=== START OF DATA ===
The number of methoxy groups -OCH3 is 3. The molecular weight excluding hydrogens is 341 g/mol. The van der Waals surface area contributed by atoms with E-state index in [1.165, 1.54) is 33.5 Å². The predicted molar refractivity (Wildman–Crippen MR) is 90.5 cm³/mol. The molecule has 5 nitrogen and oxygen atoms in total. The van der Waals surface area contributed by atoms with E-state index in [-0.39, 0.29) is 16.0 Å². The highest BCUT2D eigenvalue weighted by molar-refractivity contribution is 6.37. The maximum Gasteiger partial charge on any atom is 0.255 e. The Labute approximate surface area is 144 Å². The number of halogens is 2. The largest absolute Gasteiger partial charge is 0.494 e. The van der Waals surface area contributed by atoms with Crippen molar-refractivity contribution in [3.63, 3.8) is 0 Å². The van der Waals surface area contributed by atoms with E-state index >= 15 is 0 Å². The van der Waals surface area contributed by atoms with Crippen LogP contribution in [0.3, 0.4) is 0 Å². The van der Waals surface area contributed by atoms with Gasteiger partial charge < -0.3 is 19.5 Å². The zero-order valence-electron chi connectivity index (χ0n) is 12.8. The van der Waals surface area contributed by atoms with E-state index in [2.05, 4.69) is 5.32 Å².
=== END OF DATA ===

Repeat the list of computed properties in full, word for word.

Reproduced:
The number of methoxy groups -OCH3 is 3. The molecular weight excluding hydrogens is 341 g/mol. The van der Waals surface area contributed by atoms with E-state index in [1.165, 1.54) is 33.5 Å². The predicted molar refractivity (Wildman–Crippen MR) is 90.5 cm³/mol. The molecule has 5 nitrogen and oxygen atoms in total. The van der Waals surface area contributed by atoms with E-state index in [-0.39, 0.29) is 16.0 Å². The highest BCUT2D eigenvalue weighted by molar-refractivity contribution is 6.37. The maximum Gasteiger partial charge on any atom is 0.255 e. The Labute approximate surface area is 144 Å². The number of halogens is 2. The largest absolute Gasteiger partial charge is 0.494 e. The van der Waals surface area contributed by atoms with Crippen molar-refractivity contribution in [3.63, 3.8) is 0 Å². The van der Waals surface area contributed by atoms with E-state index >= 15 is 0 Å². The van der Waals surface area contributed by atoms with Crippen LogP contribution in [0.3, 0.4) is 0 Å². The van der Waals surface area contributed by atoms with Gasteiger partial charge < -0.3 is 19.5 Å². The zero-order valence-electron chi connectivity index (χ0n) is 12.8. The van der Waals surface area contributed by atoms with E-state index in [2.05, 4.69) is 5.32 Å².